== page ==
Grand Opening of the Sri Lankan Film Festival

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By Mahil Senathirajah

The First Ceylon International Film Festival (CEYIFF) kicked off at the Lobero theater Friday night.  That’s the first in the world outside of Sri Lanka and it happens to be in our town!  CEYIFF is the brainchild of local sisters Aruni Boteju and Ruwani Horanage who wanted to “create a cultural bridge from one paradise in the Pacific Ocean to another paradise in the Indian Ocean”.

The evening began with formal opening ceremonies during which Aruni thanked local leaders for attending and making this truly an exchange between countries:  First District Santa Barbara County Supervisor Das Williams, Mayor Randy Rowse, and Santa Barbara City Councilor Oscar Gutierrez (who is also a member of the CEYIFF jury given his film background).

Sean Pratt, Managing Director of the Santa Barbara International Film Festival (SBIFF), and Ben Goedert, Development Director, also attended the festivities and Aruni noted the prominent and active role that SBIFF has had in supporting local and international cinema within the community and far beyond.

Erica Reyes, District Director with Congressman Salud Carbajal, represented him during the evening’s festivities issuing a Congressional Certificate commemorating CEYIFF’s launch in Santa Barbara and presenting it to Aruni during the opening ceremonies.


Erica Reyes (left) presenting Aruni Boteju (right) with the Congressional Certificate from Rep. Salud Carbajal [Photo: Carlos Cuellar]

Dr. Lalith Chandradasa, the Sri Lankan Consul General (a representative of Sri Lanka in the United States) addressed the Santa Barbara crowd, thanking them for attending and speaking about the ability of cinema to unite people.

He also mentioned during his remarks that it was perhaps time for a change in the Sri Lankan government.  Sri Lanka has recently suffered from an economic default on its debt arising from long-standing political corruption tied to the ruling family that has dominated the Sri Lankan government for decades.  The remark was notable given that the Consul General’s wife is part of that family (and is likely to be newsworthy in that part of the world).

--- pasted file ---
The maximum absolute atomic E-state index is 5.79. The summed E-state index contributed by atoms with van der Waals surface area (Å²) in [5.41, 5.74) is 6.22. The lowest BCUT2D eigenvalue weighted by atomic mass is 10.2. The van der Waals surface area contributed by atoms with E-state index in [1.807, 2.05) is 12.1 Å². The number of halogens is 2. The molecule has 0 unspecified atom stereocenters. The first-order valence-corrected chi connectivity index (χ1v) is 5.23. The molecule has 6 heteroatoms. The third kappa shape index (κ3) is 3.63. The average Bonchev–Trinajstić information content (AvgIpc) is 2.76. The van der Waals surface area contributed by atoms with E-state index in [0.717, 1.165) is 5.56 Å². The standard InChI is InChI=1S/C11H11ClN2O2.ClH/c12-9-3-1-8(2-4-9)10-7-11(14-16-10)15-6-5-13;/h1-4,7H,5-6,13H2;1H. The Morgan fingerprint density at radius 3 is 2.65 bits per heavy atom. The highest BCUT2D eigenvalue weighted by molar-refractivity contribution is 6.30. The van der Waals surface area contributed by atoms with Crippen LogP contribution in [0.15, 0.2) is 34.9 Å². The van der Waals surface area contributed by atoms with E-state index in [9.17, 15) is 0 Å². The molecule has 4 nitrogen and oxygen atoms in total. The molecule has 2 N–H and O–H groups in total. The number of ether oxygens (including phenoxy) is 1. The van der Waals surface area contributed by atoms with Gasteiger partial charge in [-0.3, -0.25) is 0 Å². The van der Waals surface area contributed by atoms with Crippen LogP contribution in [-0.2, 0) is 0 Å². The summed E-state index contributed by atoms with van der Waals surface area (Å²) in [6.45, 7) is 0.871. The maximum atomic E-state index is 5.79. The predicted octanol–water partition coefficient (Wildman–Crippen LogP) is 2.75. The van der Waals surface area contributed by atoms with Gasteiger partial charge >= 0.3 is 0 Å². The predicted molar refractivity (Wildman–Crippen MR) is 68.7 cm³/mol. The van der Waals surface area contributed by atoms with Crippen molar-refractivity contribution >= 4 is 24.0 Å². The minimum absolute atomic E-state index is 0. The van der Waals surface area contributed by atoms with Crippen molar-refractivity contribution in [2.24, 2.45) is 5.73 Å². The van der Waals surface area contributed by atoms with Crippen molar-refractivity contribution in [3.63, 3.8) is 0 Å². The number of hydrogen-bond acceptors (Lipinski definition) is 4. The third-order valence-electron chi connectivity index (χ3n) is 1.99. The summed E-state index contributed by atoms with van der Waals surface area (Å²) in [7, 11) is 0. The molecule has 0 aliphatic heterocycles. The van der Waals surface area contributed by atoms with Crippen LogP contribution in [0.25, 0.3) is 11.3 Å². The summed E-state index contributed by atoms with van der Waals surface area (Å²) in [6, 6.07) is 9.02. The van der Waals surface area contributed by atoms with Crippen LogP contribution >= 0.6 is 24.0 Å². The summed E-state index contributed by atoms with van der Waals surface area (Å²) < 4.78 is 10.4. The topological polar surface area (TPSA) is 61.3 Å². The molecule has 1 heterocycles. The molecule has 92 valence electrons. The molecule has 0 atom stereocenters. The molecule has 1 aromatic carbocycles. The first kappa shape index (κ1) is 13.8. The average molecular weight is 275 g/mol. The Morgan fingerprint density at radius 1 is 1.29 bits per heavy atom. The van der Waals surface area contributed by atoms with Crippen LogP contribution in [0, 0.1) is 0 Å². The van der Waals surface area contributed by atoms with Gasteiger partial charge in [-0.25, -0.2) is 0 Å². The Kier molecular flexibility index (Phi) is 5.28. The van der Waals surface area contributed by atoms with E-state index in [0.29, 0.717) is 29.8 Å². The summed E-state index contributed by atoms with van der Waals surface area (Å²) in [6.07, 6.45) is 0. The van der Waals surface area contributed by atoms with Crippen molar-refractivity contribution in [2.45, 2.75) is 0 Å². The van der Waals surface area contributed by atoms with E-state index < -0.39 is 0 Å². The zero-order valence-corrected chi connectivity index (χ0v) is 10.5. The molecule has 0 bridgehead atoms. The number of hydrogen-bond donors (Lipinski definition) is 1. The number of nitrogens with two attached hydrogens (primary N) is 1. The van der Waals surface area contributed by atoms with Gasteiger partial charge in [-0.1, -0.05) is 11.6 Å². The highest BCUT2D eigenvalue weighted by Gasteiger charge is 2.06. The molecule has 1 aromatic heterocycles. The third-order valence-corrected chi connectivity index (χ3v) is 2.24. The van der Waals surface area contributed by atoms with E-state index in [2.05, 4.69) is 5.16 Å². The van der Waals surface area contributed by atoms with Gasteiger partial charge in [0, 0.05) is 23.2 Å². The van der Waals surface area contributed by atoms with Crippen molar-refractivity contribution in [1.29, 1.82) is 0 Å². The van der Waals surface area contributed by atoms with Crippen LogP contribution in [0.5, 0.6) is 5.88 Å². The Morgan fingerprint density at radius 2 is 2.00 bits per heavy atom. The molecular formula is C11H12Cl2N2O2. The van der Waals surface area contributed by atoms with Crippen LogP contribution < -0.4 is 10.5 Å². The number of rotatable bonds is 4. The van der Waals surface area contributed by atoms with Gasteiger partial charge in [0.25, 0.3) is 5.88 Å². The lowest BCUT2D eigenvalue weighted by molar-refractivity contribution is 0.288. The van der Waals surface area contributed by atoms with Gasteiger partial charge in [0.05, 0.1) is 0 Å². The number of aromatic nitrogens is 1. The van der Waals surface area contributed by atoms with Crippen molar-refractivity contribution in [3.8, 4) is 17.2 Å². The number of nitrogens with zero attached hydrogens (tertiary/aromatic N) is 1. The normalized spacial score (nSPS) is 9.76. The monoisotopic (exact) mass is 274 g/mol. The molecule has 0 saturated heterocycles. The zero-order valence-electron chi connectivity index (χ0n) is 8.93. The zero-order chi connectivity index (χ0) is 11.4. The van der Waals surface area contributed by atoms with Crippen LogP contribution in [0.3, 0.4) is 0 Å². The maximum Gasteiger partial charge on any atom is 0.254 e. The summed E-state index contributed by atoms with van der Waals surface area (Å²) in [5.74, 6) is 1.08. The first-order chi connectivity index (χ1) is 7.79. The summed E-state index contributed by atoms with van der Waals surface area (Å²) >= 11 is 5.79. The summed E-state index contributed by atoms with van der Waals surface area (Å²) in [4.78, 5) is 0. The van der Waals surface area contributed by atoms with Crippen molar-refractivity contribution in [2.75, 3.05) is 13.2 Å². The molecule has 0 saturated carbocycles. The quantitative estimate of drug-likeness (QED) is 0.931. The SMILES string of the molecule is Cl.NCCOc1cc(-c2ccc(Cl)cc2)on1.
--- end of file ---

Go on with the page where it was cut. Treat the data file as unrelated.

The film then rolled, “Tsunami”.  Set during the 2004 tsunami that devasted Sri Lanka, Indonesia, and Thailand, it follows the story of a two-and-half-year-old Tamil Sri Lankan girl who is separated from her parents during the wave, found by a Sinhala family and adopted and raised as their own lost girl of the same age.  As background, Tamils and Sinhalese had engaged in a grueling civil war in the country starting in 1983.  Ten years later, after a frantic and unwavering search, the Tamil family finds the girl and a court battle ensues over her custody.  Spoiler alert – there is a happy ending with the families bonding across cultures and essentially raising the girl together.  The film is well made and immerses the viewer in another time and place.

Serendipity is defined as “the occurrence and development of events by chance in a happy or beneficial way”.

The story of my own involvement in CEYIFF goes like this. I was walking out of Marshall’s after buying approximately $25 worth of athleisure wear, saw a poster for CEYIFF in the window, thought “there’s no way that could possibly be happening in Santa Barbara”, and emailed Aruni and Ruwani (who were incredibly welcoming).  I am of Sri Lankan descent although was born in London and grew up in Toronto before moving here.  I love film and the Santa Barbara International Film Festival (SBIFF).

I got involved in helping with the program guide, along with friend Shelagh Royce who has created the program guide for SBIFF, and press release.   

By the way, the word “serendipity” is derived from the name Arabic traders had for Sri Lanka, “Sarandip”.   

CEYIFF continues all weekend.  In the spirit of cultural exchange, there are free community screenings in the mornings.  Screenings are at the Lobero, an architectural jewel, and there’s plenty of space to spread out.  Ceylon tea is provided by the Consul General outside of the Lobero free to the public in the evenings.  Tickets for regular screenings are only $12.   The full program guide can be found here along with the ticket link.

Go try something.  Serendipity awaits!

CEYIFF_Film_Schedule_FINAL_6.2.22.pdf (lobero.org)

Ceylon International Film Festival - 2022 - Lobero Theatre

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